The Focus has been one of the best selling cars in Britain every month since it was launched. It is commendable therefore that Ford has decided that its first electric offering should be as mass market-friendly as possible. However unlike its main rivals it also means that the Focus is a conventional car with an electric system shoehorned in, so has Ford missed a trick by not coming up with a dedicated electric platform?
The first thing to say about the electric Focus is that it has been designed from the outset to look and feel like its conventionally powered siblings. This is very good news if you like the standard car and slightly underwhelming if you were hoping that the electric drive would be accompanied by a futuristic feel. The batteries do add some weight but it really does just feel like an eerily quiet Focus.
The battery in question is a 23 kWh liquid cooled lithium ion pack which has been squeezed in over the rear axle. Strangely the Ford system takes a good time longer to charge from a standard socket than equivalently-sized rivals but with the optional 32A charger it is just as fast. The official range is 100 miles which should be good for around 80 in the real world and with 143 bhp available, performance is good.
So far so good, however where Ford’s decision to retro-fit the system really bites is in the purchase price. Yes the Focus is initially only being built to order in very low volume which partly explains the hefty price tag, but unlike key rivals who have the luxury of designing an electric car from a clean sheet of paper, Ford can’t save money from the donor Focus so the cost of the electric kit is fully felt.
The Focus Electric is great if you want to go electric but keep the experience as ‘normal’ as possible. Subjectively and objectively it remains a very good car, but the elephant in the room is the price. The cost of electric cars has come down so quickly recently that whilst the price would have been competitive in 2012 it is now significantly more expensive than direct electric rivals without offering any major advantages.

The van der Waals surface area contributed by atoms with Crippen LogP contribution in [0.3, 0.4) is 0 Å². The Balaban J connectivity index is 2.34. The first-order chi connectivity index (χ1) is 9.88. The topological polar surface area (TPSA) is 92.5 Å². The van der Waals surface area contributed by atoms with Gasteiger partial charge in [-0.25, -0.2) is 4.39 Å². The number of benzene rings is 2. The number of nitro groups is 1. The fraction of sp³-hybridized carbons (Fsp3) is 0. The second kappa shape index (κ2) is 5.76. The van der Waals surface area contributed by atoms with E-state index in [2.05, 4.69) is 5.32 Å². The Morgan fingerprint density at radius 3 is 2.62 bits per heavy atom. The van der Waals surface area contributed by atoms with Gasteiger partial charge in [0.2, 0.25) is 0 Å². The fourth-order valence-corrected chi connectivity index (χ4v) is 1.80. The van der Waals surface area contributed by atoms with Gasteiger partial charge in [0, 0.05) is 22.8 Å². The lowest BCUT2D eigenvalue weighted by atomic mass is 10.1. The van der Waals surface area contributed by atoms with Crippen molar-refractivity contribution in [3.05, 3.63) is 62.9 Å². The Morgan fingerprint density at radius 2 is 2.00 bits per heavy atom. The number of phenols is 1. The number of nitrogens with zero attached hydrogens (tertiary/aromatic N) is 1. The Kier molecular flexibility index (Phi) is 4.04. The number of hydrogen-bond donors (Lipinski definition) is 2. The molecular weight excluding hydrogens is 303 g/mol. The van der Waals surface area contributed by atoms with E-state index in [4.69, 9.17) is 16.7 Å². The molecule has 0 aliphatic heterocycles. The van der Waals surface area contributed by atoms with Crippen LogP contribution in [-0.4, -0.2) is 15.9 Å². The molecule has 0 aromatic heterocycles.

Official electricity consumption: TBC
Battery pack: 23 kWh liquid cooled lithium ion pack (approx 20 kWh usable capacity)
Recharge time: 240V charge 10-11 hours; 32A optional fast charger 3-4 hours
Please note that CO2 emissions quoted for electric cars are not directly comparable to diesel and petrol cars. This is because CO2 emissions quoted are calculated by Green Car Guide and include the emissions created at the power station turning fuel (e.g. gas etc) into electricity and in transmitting and distributing the electricity to an end user. They do not include the actual production of the fuel (e.g. gas extraction and refinery emissions). Petrol and diesel emissions are supplied by car manufacturers and are based solely on the fuel burnt in the engine (tailpipe emissions) and do not include the production of the fuel or distribution to a fuel station. In practice this means that electric car emissions are over estimated relative to petrol and diesel. For instance if an electric car, a petrol car, and a diesel car are all reported to emit 100 g/km CO2, the electric car actually has lower emissions.